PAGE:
Ptolemais (Libye) : Archaeologists Uncover 1,700-year Old Roman Villa With Stunning Mosaics
Images of the gods
The villa with the recovered mosaics was built hundreds of years later around a courtyard in classic Roman peristyle arrangement. Among the loveliest of its mosaics is one depicting a sleeping Dionysus and Ariadne – a daughter of King Minos, who according to legend, would become the god's wife.
Mosaics depicting Dionysus and a sleeping Ariadne discovered in Ptolemais - Miron Bogacki
Another mosaic depicts the Achillean cycle (the collection of epic poems about Achilles' adventures) representing Achilles on the island of Skyros – where his mother, fearful that he would meet his death at Troy, dressed him as a girl to avoid military recruiters.
“Leukaktios” – immortalised on a mosaic inscription discover inside the opulent villa - Miron Bogacki
Two other mosaics in the villa, one in the courtyard and one in the dining room, bear the name "Leukaktios". The name was superimposed on the stonework at a later date, possibly due to ownership change during its centuries of occupation.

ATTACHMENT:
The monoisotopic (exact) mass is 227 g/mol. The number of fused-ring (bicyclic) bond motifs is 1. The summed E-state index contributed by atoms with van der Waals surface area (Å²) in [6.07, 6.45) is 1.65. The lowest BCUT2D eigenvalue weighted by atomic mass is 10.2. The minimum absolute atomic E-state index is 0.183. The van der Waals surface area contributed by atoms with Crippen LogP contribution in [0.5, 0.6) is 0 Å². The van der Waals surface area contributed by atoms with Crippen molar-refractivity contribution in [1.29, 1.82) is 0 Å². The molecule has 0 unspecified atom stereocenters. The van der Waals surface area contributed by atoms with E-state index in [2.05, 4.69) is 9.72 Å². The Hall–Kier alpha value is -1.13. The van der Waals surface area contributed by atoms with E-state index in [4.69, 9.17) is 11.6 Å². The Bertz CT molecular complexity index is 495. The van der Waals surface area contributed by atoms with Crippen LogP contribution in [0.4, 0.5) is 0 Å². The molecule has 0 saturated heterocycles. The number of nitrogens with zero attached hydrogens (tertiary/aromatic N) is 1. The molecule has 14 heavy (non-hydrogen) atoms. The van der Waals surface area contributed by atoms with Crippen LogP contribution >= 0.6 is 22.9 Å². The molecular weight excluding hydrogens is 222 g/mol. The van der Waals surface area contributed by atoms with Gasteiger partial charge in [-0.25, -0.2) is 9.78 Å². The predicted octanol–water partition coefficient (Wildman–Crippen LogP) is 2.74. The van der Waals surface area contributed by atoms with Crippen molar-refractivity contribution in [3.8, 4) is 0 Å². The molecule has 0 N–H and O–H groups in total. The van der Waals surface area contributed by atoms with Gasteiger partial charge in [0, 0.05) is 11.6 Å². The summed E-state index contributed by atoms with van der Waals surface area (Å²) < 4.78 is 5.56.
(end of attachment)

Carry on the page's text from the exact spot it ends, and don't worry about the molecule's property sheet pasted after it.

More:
The villa walls bore colorful frescos, imitating marble revetments with geometric designs. Several walls are covered with figural paintings, mainly depicting various species of birds.
The end of this elegant house, after centuries of occupation, was probably due to the endless earthquakes plaguing the region. Two in particular, striking in the mid 3rd-century C.E. and in 365 C.E, may have doomed the house: the treasure of silver and bronze coins were found within the destruction layers inside the house.
The city of Ptolemais, however, survived. At least for a while. It would remain the capital of Cyrenaica until the year 428, when it was destroyed by the Vandals, who invaded North Africa too from their Germanic home base. Ptolemais would be rebuilt under Justinian I, the byzantine emperor from 527 to 565. But after the Arab forces razed it again in the 7th century, that would be its end.
Stone sculpture of male figure depicted in armour reminiscent of the Hellenistic linothorax type, worn, i.a., by Alexander the Great - Miron Bogacki